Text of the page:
The tea tree (Melaleuca alternifolia) is native to Australia and New Zealand, but some newer species are now cultivated in Tunisia, Egypt, Malaysia, Vietnam, and the United States.
Do not confuse the tea tree with the tea plant, which is used to brew drinking tea. Melaleuca is related to myrtle. The clear to pale yellow oil is steam-distilled from its leaves and twigs. It smells like camphor and is a traditional home remedy for a wide variety of conditions, including skin issues, nail fungus (athlete’s foot), lice, dandruff, bacterial infections, and herpes.
Tea tree oil has antiseptic properties so it can be used topically (directly on the skin) to treat wounds. Dr. Axe believes that “Tea tree oil is one of the best home remedies for acne,” and provides a recipe for “Homemade Honey Face Wash for Clear Skin.”
Aside from medical uses, its bacteria-fighting ability can be used to make Do-It-Yourself (DIY) cleaning products like laundry detergent. Diffused into the air, it can kill mold.
The cosmetic industry includes tea tree oil in shampoos, massage oils, facial cleansers, and skin and nail creams.
Melaleuca is also a time-honored home remedy for head lice. These little buggers break out in schools and summer camp, infesting scalps with painful, itchy bites and red, angry skin that can become infected when scratched or left untreated.
The Hair Fairies recommend tea tree oil as a preventative barrier method when you hear about an outbreak of lice in your community. A few drops applied to the hairline (border of the scalp) can repel lice because they don’t like the smell. But once established, tea tree oil alone probably won’t get rid of them because it does not suffocate them.
Although authorities like the American Cancer Society claim that tea tree oil has not been proved effective in treating “skin problems and infections in humans,” not everyone agrees.
Over 600 studies related to tea tree or melaleuca are available on this National Center for Biotechnology Information, U.S. National Library of Medicine page. Some of the research focuses on medical conditions that are almost unpronounceable – like blepharitis and meibomian gland dysfunction – but the point is that this plant extract warrants serious and scientific investigation.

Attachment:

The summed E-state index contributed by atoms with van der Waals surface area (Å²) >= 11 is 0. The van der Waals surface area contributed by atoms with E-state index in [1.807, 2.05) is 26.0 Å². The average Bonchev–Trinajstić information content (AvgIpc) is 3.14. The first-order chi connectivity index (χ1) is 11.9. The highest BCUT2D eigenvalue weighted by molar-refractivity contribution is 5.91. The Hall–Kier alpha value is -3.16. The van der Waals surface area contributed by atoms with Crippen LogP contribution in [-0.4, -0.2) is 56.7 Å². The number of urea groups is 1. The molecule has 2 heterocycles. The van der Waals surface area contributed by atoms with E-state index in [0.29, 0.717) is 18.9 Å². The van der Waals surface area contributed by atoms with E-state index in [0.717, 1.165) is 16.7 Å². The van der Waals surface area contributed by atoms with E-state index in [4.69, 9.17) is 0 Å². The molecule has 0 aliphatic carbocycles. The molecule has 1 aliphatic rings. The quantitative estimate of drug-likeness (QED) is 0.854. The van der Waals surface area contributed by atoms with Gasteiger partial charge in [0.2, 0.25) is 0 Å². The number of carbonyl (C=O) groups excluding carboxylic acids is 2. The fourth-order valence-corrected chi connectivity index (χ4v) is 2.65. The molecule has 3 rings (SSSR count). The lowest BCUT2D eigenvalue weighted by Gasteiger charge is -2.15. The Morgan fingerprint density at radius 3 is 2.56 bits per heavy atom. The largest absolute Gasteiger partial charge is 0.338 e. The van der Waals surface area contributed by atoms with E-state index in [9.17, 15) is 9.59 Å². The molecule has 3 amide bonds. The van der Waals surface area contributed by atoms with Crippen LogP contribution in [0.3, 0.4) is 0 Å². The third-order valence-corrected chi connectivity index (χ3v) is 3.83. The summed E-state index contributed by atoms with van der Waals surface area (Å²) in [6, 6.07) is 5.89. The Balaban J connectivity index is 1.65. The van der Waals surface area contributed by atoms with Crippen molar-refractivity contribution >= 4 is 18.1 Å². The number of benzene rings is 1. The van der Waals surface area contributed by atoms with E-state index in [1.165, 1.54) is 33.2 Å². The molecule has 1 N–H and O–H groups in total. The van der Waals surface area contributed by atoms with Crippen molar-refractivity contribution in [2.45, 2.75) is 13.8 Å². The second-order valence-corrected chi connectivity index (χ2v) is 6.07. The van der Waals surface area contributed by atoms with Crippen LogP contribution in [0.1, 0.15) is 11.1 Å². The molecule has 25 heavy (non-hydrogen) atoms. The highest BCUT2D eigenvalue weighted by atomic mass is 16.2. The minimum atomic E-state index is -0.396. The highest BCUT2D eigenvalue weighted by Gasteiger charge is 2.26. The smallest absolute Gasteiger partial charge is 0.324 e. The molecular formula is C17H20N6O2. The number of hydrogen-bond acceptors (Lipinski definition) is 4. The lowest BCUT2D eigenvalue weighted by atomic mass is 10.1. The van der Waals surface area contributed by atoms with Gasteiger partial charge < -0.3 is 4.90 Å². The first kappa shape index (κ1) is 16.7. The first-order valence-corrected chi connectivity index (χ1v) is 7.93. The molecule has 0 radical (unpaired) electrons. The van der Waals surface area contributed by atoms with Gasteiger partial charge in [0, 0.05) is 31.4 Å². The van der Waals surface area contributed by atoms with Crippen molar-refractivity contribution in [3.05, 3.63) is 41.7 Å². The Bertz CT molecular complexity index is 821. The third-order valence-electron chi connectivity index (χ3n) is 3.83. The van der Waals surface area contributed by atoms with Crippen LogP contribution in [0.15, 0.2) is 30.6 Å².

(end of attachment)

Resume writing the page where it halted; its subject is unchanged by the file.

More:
In my experience, “folk remedies” and “home cures” often turn out to have chemical attributes that conventional science figures out after the fact. It stands to reason that if a natural substance works to relieve a health problem, people would continue to use it, doesn’t it?
Speculation aside, one clinical study found that melaleuca “has potential anti-inflammatory and antimicrobial properties, which can be easily applied to the periodontal tissues.”
Another scientific study identified analgesic and anesthetic (pain killing) effects from tea tree oil treatment.
You can get bottles of essential tea tree oil online or in store cosmetic departments. Recipes abound online for “whatever ails you,” so have fun discovering new ways to add this helpful natural plant oil to your medicine cabinet.
Here are a few creative uses for melaleuca from doTERRA:
• Yoga Mat Spray
• Diaper Cream
• Clay Facial Mask
• After Sun Soothing Spray
• Razor Relief Spray
• Shaving Cream
• Whipped Peppermint Foot Lotion
One final note of caution: Tea tree oil is toxic when consumed so keep it away from your mouth – resist any urge to give it a taste test – and keep it well out of reach of children and pets.